Glycemic Control Improved With Exercise in the Afternoon

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Afternoon exercise group had greatest reduction in HbA1c at year 1 among adults with overweight or obesity and type 2 diabetes.

HealthDay News — For adults with overweight or obesity and type 2 diabetes, bout-related moderate-to-vigorous physical activity (bMVPA) performed in the afternoon is associated with improvements in glycemic control, according to a study published online May 25 in Diabetes Care.

Jingyi Qian, PhD, from Brigham and Women’s Hospital in Boston, and colleagues examined the association of the time of day of bMVPA with changes in glycemic control across four years in adults with overweight or obesity and type 2 diabetes. The bMVPA timing groups were assigned based on temporal distribution of bMVPA at year 1 among 2,416 participants; groups were recategorized at year 4.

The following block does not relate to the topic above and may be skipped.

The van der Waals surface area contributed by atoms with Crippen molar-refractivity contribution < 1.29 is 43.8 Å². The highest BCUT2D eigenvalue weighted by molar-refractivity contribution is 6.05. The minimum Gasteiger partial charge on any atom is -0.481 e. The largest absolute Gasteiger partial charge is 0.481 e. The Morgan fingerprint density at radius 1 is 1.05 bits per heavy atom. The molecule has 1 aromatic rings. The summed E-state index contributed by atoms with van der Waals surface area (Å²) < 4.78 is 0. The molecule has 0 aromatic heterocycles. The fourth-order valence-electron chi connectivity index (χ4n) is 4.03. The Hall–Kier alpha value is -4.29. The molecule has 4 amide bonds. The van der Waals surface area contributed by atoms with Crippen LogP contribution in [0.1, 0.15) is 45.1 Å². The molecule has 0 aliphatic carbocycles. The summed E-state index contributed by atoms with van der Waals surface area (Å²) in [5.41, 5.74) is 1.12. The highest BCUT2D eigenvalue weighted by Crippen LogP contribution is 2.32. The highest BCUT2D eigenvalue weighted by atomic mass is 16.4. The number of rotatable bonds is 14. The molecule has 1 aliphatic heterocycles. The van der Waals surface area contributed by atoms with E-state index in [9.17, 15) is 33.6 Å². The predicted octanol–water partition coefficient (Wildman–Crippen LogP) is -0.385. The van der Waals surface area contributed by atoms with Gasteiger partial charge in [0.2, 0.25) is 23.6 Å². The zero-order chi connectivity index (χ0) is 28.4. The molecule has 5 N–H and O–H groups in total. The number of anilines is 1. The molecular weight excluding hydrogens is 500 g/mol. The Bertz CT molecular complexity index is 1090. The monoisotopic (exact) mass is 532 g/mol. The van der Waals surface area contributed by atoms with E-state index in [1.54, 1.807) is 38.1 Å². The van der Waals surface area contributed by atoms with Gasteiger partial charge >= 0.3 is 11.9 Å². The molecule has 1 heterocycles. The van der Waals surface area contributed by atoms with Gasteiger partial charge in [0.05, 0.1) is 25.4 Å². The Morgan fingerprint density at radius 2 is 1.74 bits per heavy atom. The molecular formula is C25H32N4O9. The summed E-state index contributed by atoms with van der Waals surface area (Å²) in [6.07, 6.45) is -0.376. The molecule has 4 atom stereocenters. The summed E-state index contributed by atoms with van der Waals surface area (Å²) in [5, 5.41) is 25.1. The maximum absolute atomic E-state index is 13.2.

The researchers found that independent of weekly bMVPA volume and intensity, hemoglobin A1c (HbA1c) reduction at year 1 varied among the bMVPA timing groups. The greatest HbA1c reduction was seen for the afternoon group versus the inactive active (−0.22%); this reduction was 30 to 50% larger than other groups. There was a difference noted in the odds of discontinuation versus maintaining or initiating glucose-lowering medications at year 1 according to bMVPA timing, with the highest odds for the afternoon group (odds ratio, 2.13). No significant changes were seen in HbA1c between year 1 and year 4 for all the year 4 bMVPA timing groups.

“Our findings, together with others, highlight an exciting interdisciplinary research frontier on lifestyle interventions and circadian biology, which holds promise for optimizing treatment efficacy,” the authors write.

One author disclosed ties to Novo Nordisk. Several pharmaceutical and nutrition companies committed to make major contributions to the Look AHEAD Trial.

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